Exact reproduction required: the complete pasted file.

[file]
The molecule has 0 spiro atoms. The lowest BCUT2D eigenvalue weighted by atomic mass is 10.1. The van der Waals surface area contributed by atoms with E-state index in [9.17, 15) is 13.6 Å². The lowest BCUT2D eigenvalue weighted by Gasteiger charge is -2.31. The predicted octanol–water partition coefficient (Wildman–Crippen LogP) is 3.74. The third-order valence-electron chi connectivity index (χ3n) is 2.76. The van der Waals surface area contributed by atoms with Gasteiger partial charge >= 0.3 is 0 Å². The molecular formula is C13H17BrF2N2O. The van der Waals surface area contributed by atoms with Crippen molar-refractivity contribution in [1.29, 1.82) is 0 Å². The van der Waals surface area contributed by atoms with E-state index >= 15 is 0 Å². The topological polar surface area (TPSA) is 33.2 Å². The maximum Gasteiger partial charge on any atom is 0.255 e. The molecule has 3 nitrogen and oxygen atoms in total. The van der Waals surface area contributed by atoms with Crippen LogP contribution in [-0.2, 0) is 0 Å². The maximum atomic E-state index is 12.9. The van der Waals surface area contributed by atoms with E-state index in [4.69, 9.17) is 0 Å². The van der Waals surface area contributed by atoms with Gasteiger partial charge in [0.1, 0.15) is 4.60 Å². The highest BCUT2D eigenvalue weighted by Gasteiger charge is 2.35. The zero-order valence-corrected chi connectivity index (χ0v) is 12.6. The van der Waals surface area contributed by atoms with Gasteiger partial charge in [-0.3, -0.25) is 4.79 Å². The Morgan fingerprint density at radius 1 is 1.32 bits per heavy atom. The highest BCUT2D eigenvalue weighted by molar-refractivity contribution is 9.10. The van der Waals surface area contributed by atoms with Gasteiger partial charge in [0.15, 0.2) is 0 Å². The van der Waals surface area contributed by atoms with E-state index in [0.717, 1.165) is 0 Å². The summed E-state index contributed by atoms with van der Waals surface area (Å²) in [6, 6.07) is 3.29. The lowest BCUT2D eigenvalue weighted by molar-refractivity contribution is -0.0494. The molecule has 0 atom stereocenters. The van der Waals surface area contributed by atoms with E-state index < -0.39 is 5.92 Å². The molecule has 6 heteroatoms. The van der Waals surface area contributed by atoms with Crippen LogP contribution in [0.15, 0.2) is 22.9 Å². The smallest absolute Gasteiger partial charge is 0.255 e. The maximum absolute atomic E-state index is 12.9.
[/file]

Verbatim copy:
The molecule has 0 spiro atoms. The lowest BCUT2D eigenvalue weighted by atomic mass is 10.1. The van der Waals surface area contributed by atoms with E-state index in [9.17, 15) is 13.6 Å². The lowest BCUT2D eigenvalue weighted by Gasteiger charge is -2.31. The predicted octanol–water partition coefficient (Wildman–Crippen LogP) is 3.74. The third-order valence-electron chi connectivity index (χ3n) is 2.76. The van der Waals surface area contributed by atoms with Gasteiger partial charge >= 0.3 is 0 Å². The molecular formula is C13H17BrF2N2O. The van der Waals surface area contributed by atoms with Crippen molar-refractivity contribution in [1.29, 1.82) is 0 Å². The van der Waals surface area contributed by atoms with E-state index >= 15 is 0 Å². The topological polar surface area (TPSA) is 33.2 Å². The maximum Gasteiger partial charge on any atom is 0.255 e. The molecule has 3 nitrogen and oxygen atoms in total. The van der Waals surface area contributed by atoms with Crippen LogP contribution in [-0.2, 0) is 0 Å². The maximum atomic E-state index is 12.9. The van der Waals surface area contributed by atoms with E-state index in [4.69, 9.17) is 0 Å². The van der Waals surface area contributed by atoms with Gasteiger partial charge in [0.1, 0.15) is 4.60 Å². The highest BCUT2D eigenvalue weighted by Gasteiger charge is 2.35. The zero-order valence-corrected chi connectivity index (χ0v) is 12.6. The van der Waals surface area contributed by atoms with Gasteiger partial charge in [-0.3, -0.25) is 4.79 Å². The Morgan fingerprint density at radius 1 is 1.32 bits per heavy atom. The highest BCUT2D eigenvalue weighted by molar-refractivity contribution is 9.10. The van der Waals surface area contributed by atoms with Gasteiger partial charge in [0.15, 0.2) is 0 Å². The van der Waals surface area contributed by atoms with E-state index in [0.717, 1.165) is 0 Å². The summed E-state index contributed by atoms with van der Waals surface area (Å²) in [6, 6.07) is 3.29. The lowest BCUT2D eigenvalue weighted by molar-refractivity contribution is -0.0494. The molecule has 0 atom stereocenters. The van der Waals surface area contributed by atoms with E-state index < -0.39 is 5.92 Å². The molecule has 6 heteroatoms. The van der Waals surface area contributed by atoms with Crippen LogP contribution in [0.15, 0.2) is 22.9 Å². The smallest absolute Gasteiger partial charge is 0.255 e. The maximum absolute atomic E-state index is 12.9.